Split-folding capability is engineered into both the second and third row seats, which allow the X-Trail’s cargo hold to be pushed to 550 litres with the third row folded down right up to 1,520 litres all seats down. To keep valuables away from prying eyes, a tonneau cover is provided and can be fitted into two different slots to accommodate for adjustment of the second row seats. When not in use, the tonneau cover can be stored out of sight beneath an underfloor storage lid.

How does it drive?

A much-publicized feature of the X-Trail is its Active Chassis Control system which, in the most succinct terms, utilizes a combination of engine braking as well as selective individual braking of each wheel to smoothen out poor surfaces (Active Ride Control), reduce vehicle speed (Active Engine Brake), and perform torque vectoring function (Active Trace Control).

A point to make about Active Ride Control is that it doesn’t cancel out imperfections and harshness of the road surface. In short, it does not transform the X-Trail into a Rolls-Royce, or Mercedes-Benz, or even a Ford Kuga for that matter. What it does accomplish, however, is that it mitigates the aftershocks; meaning that whilst you do feel bumps and potholes below you, the subsequent bouncing you typically get in other vehicles are reduced.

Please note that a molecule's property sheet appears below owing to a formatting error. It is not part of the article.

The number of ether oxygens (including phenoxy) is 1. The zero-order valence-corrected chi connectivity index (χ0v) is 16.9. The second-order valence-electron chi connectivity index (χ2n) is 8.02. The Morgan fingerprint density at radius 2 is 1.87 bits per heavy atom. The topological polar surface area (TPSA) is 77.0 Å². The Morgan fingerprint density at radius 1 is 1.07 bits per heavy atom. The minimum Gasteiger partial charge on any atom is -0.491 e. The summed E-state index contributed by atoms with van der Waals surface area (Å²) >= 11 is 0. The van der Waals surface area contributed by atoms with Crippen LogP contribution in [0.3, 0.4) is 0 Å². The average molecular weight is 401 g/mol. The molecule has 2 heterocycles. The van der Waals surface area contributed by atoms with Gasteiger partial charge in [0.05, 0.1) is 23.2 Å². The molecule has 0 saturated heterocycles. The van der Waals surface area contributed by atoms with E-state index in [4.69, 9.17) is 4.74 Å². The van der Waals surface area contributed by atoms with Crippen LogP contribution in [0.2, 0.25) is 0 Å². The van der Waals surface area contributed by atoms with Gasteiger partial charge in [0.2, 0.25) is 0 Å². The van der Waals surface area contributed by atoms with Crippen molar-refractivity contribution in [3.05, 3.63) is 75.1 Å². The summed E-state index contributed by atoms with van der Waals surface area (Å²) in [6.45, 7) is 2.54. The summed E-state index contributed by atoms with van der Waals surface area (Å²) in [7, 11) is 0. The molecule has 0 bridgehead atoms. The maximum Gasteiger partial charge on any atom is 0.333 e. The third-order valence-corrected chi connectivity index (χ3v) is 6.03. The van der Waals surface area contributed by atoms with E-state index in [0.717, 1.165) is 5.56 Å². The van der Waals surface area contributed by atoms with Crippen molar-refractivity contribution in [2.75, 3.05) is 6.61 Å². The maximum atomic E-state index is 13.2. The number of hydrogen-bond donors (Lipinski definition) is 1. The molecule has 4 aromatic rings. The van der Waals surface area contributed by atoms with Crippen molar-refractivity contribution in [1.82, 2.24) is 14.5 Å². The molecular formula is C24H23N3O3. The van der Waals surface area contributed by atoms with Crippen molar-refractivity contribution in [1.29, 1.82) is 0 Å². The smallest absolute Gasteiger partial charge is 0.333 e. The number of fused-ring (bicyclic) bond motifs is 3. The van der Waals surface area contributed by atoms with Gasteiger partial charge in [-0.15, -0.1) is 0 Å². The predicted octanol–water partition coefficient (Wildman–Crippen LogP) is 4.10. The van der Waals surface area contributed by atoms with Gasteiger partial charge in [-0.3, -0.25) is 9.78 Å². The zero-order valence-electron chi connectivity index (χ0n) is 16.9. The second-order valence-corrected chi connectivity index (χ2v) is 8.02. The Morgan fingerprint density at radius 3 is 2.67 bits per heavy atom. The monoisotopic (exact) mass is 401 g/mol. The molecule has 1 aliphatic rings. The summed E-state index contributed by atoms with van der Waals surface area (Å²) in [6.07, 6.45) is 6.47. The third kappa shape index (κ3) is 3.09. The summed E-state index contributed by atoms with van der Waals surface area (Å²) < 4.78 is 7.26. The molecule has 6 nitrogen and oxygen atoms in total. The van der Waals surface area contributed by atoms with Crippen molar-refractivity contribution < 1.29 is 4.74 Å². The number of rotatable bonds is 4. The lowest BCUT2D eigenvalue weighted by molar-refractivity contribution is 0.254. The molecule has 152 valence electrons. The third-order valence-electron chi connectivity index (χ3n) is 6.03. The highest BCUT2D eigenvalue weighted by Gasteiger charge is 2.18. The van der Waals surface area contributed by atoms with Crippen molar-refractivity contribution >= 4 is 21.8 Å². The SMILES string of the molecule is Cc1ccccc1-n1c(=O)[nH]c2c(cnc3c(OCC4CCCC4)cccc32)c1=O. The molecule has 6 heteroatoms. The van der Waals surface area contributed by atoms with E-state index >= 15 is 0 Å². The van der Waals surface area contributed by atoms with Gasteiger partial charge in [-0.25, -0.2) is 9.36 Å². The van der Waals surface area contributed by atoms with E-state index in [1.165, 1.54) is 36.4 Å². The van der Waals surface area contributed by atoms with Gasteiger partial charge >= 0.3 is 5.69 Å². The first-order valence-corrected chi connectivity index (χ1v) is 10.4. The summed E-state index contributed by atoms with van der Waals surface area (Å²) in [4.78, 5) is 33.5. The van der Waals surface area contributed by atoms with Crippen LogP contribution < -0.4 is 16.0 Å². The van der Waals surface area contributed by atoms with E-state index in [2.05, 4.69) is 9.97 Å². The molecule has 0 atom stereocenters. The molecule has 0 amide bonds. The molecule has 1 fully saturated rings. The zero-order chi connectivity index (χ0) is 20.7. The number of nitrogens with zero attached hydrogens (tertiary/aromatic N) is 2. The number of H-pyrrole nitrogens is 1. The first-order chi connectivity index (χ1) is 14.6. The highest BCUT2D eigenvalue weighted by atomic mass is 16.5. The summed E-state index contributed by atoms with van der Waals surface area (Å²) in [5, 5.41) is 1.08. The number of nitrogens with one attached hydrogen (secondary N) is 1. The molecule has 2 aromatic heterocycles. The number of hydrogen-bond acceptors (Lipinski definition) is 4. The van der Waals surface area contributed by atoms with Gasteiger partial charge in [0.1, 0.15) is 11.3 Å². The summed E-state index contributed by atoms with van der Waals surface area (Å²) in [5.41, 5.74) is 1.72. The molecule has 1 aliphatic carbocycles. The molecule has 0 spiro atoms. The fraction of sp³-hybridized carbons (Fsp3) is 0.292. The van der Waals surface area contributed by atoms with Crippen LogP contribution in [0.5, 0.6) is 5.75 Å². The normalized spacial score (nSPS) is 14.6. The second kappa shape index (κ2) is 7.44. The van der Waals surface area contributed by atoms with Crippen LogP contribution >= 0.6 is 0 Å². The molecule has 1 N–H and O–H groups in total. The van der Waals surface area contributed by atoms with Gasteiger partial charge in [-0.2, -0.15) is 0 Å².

Overall though, the X-Trail is a sensibly-configured and smooth-to-drive SUV. Regardless of your chosen variant, refinement levels are high, performance is adequate, and handling entirely satisfactory for the purpose.

In the context of urban and highway driving, we found the 2.0-litre model hardly wanting for either performance or traction; the 2.5, meanwhile, even with its electronic 4WD system set on 4WD Auto mode, hardly ever needed to route anywhere near 20 percent of torque astern. It demonstrates a chassis setup configured to optimize grip with traction coming only from the front; any additional grip from the rear is a bonus.

Performance advantage of the 2.5-litre model only comes into play on upward slopes, where the bigger engine’s superior torque enables more effortless climbing.

Thanks to its stiffer springs and lowered ride height, the fitment of Impul suspension help provide more effective suppression of body roll around corners and added stability at high speeds. As a whole, however, we feel it is an unnecessary enhancement; the standard setup handles well enough and, as we would elaborate further, the trade-off in ride quality is not a satisfactory one.

How comfortable is it?

As mentioned earlier, Active Ride Control does not give the X-Trail a magic carpet-like ride. Whilst it is true that bouncing after impact is much reduced, that first jolt as you hit a pothole or road patch still makes its presence felt, although it is not what you would call harsh-riding.